Loving Fall-color vegetables? Feeling cozy with the promise of snow in the air and the desire of a steaming potage to go with it? Well then, let us get started with some inspirations (and instructions) for some hearty, easy, spicy blended thick soups. Remember, you could absolutely use your intuitions and creativity with the types and amount of vegetables and seasoning. Here is my take though.
Well, I was looking for a particular type – the creamy type with a crust on top, and came up with California-based Bistro Jentil’s world’s famous tomato soup. Chef Jason Hill has been kind enough to explain the details of this recipe in a video. And I did as he (and the recipe) said, except for replacing butter, reducing cream and simplifying it a little bit. The result was absolutely amazing, both the look and the taste. And my pictures are the proof I hope! Making this VERY French soup is not complicated at all, although it does involves several steps over two days (in my experience) for the best result. Read the rest of this entry »
Among heartwarming foods, this beef/beet based borscht, is adapted from a Persian cook book and is known as “Russian Style”. I only cook it during very cold winter nights; that would be anywhere colder than -10C. And believe you me, the dish turns so delicious, in those nights I wish we had an even longer winter in Montreal!
Ingredients (serving 4): Beef’s bone broth, ½ liter (Home-made, strongly recommended). Beef shank (or muscle cuts, whichever you prefer), 300 gr., trimmed, washed and chopped. Onion, 1 medium, peeled and chopped. Garlic, 2 cloves, peeled and mashed. Cabbage, 300 gr. , sliced. Beets, 300 gr., peeled and chopped. Beet leaves, ½ cup, chopped. Tomatoes, 4 medium, peeled and chopped. Fresh dill, ½ cup. Mix of Sour cream, and yogurt 1 cup. Red vinegar, 1 tbsp. Oil or butter, 1 tbsp. Salt and pepper as required.
Remember I mention how healthy lentil is and how much use we have for lentil in Persian cuisine? Here! Well, with the fall already settled in, this delicious and nutritious lentil soup is all I felt having this weekend. I know lentil vegetable soup is probably one of the most diverse soup verities, yet this blended version with meat broth is different in many ways. You’ll see what I mean.
Ingredients: Veal, or beef, 150 gr. defatted. Bone, 1 medium. Brown lentil, 200 gr. Onion, 1 large, thinly sliced. Turmeric, ½ tea spoon. salt and black powder pepper, to taste. Water, 1 ½ liters. Oil, 1 tbsp. Whipping cream, 2 tbsp. Chopped parsley, 2 tbsp.
There is this Vietnamese restaurant in or neighbourhood called “Chez Lien”. It offers a great variety of seafood, chicken, meat, vegetarian dishes, and the service is fast and hassle free. Then it has this heavenly tasting and smelling soup they call “home-made soup”. I love it so much that in certain cold, tired evenings I actually dream about having a nice, hot bowl brought to my door. Well, a more practical way of course is making it at my own kitchen. And believe me, I have tried this soup enough at Chez Lien to be able to produce a certified copy! If you like thin tasty and extremely fast and easy soup, try this:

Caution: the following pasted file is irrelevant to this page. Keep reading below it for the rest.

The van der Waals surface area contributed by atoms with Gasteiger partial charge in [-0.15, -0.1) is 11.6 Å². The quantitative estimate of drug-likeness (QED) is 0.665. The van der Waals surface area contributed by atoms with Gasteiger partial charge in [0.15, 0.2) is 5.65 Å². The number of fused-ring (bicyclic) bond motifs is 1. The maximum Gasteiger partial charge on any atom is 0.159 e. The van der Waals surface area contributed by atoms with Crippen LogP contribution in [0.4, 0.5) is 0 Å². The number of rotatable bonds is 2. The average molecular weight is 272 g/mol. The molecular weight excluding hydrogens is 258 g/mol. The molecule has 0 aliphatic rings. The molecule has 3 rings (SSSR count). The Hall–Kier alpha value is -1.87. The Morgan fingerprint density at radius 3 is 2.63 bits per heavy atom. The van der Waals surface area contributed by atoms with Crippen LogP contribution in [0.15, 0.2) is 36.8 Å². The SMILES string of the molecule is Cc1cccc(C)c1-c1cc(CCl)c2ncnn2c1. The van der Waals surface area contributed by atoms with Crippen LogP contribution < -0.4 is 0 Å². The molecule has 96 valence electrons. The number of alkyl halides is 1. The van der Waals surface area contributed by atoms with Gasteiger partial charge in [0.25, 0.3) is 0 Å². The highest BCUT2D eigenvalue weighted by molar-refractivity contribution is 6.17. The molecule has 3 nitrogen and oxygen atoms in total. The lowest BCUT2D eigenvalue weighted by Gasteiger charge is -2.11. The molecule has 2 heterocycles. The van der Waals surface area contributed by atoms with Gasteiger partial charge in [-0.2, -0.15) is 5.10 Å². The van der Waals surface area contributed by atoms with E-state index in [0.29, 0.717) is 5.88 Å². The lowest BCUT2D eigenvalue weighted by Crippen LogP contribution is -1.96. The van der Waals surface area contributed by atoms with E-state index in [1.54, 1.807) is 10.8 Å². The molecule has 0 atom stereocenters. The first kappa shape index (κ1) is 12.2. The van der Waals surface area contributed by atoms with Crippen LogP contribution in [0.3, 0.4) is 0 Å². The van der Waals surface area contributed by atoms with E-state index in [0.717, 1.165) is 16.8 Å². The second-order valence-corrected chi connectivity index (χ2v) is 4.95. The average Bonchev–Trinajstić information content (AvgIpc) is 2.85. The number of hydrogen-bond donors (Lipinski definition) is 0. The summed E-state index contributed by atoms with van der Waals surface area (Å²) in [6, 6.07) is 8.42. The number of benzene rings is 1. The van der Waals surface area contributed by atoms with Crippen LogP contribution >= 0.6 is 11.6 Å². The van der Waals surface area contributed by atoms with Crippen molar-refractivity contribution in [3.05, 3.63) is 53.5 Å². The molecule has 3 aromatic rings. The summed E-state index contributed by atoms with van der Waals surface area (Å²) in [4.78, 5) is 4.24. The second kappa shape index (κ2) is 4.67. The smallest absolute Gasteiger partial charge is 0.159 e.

Ingredients: Chicken broth (homemade), 3 cups. Instant noodle, 1 bag (less than 100 gr.), Portabella mushroom, 2, diced. Small fennel bulb, 1. Scallions, 2, thinly cut crosswise. Salt, powdered black pepper to taste (I like it spicy hot). Lime juice, ½ tbsp. Read the rest of this entry »
This is my magic recipe for common cold, flu and general malady, although I do make this soup occasionally just for the fun of it. To the testimony of a host of my friends and relatives who had passed by when they had not been feeling well, this soup does wonders knocking off the cold, especially if you take it with another anti-cold remedy of mine Hot Whisky!
Ingredients: (5 serving). Half a chicken (bone in, skinless), cleaned and washed. Onion, 1 medium, thickly sliced lengthwise. Lentil and red beans ½ cup each. Split beans and rice, ¼ cup each (All washed and drained). Turnips, and pumpkins, skinned, seeded (for pumpkin), and cubed, two cups each. Fresh coriander and spinach, chopped, 2 cups each. Turmeric ¼ tbsp. Lime juice, 1 tbsp. Salt and black pepper to taste.
Aash-e reshteh, conveniently, if not accurately translated as ‘noodle soup’, is known to all Iranians inside and outside the country despite looking and tasting quite unfamiliar when produced by a bevy of different cooks. It is so popular that it’s not only made routinely as a family meal, it has also been chosen as the aash to mark more than one special occasion. One would spend a whole day preparing, cooking and distributing aash-e reshteh to ‘send-off’ a family member on a long or important trip. Traditionally, aash-e reshteh is also made and served at a chaharshanbeh soori get-together–the festivity held on the eve of the last Wednesday before the Persian New Year. Nowadays, many Iranian cities have seen aash-e reshteh travel from the home to the street corner, joining the long list of popular street foods served through window slots in disposable bowls.